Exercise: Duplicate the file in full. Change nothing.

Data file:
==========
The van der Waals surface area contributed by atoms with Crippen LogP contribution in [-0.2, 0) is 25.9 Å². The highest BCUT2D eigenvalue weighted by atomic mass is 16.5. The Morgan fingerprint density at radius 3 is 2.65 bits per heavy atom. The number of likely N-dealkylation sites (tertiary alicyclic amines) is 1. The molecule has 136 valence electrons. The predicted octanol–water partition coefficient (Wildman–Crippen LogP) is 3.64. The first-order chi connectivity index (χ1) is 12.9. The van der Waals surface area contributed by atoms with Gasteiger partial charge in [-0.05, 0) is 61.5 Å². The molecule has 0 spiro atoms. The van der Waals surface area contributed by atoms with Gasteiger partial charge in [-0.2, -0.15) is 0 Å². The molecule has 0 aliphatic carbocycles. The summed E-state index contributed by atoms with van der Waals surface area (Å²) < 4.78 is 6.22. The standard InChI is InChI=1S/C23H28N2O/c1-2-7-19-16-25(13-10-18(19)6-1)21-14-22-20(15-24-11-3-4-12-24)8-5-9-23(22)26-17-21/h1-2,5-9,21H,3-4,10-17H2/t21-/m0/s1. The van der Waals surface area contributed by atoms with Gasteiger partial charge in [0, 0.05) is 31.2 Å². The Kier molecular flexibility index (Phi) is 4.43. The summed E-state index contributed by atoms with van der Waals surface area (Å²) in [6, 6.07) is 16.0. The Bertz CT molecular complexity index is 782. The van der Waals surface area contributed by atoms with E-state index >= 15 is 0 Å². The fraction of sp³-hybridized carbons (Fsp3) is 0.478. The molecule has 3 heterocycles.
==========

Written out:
The van der Waals surface area contributed by atoms with Crippen LogP contribution in [-0.2, 0) is 25.9 Å². The highest BCUT2D eigenvalue weighted by atomic mass is 16.5. The Morgan fingerprint density at radius 3 is 2.65 bits per heavy atom. The number of likely N-dealkylation sites (tertiary alicyclic amines) is 1. The molecule has 136 valence electrons. The predicted octanol–water partition coefficient (Wildman–Crippen LogP) is 3.64. The first-order chi connectivity index (χ1) is 12.9. The van der Waals surface area contributed by atoms with Gasteiger partial charge in [-0.05, 0) is 61.5 Å². The molecule has 0 spiro atoms. The van der Waals surface area contributed by atoms with Gasteiger partial charge in [-0.2, -0.15) is 0 Å². The molecule has 0 aliphatic carbocycles. The summed E-state index contributed by atoms with van der Waals surface area (Å²) < 4.78 is 6.22. The standard InChI is InChI=1S/C23H28N2O/c1-2-7-19-16-25(13-10-18(19)6-1)21-14-22-20(15-24-11-3-4-12-24)8-5-9-23(22)26-17-21/h1-2,5-9,21H,3-4,10-17H2/t21-/m0/s1. The van der Waals surface area contributed by atoms with Gasteiger partial charge in [0, 0.05) is 31.2 Å². The Kier molecular flexibility index (Phi) is 4.43. The summed E-state index contributed by atoms with van der Waals surface area (Å²) in [6, 6.07) is 16.0. The Bertz CT molecular complexity index is 782. The van der Waals surface area contributed by atoms with E-state index >= 15 is 0 Å². The fraction of sp³-hybridized carbons (Fsp3) is 0.478. The molecule has 3 heterocycles.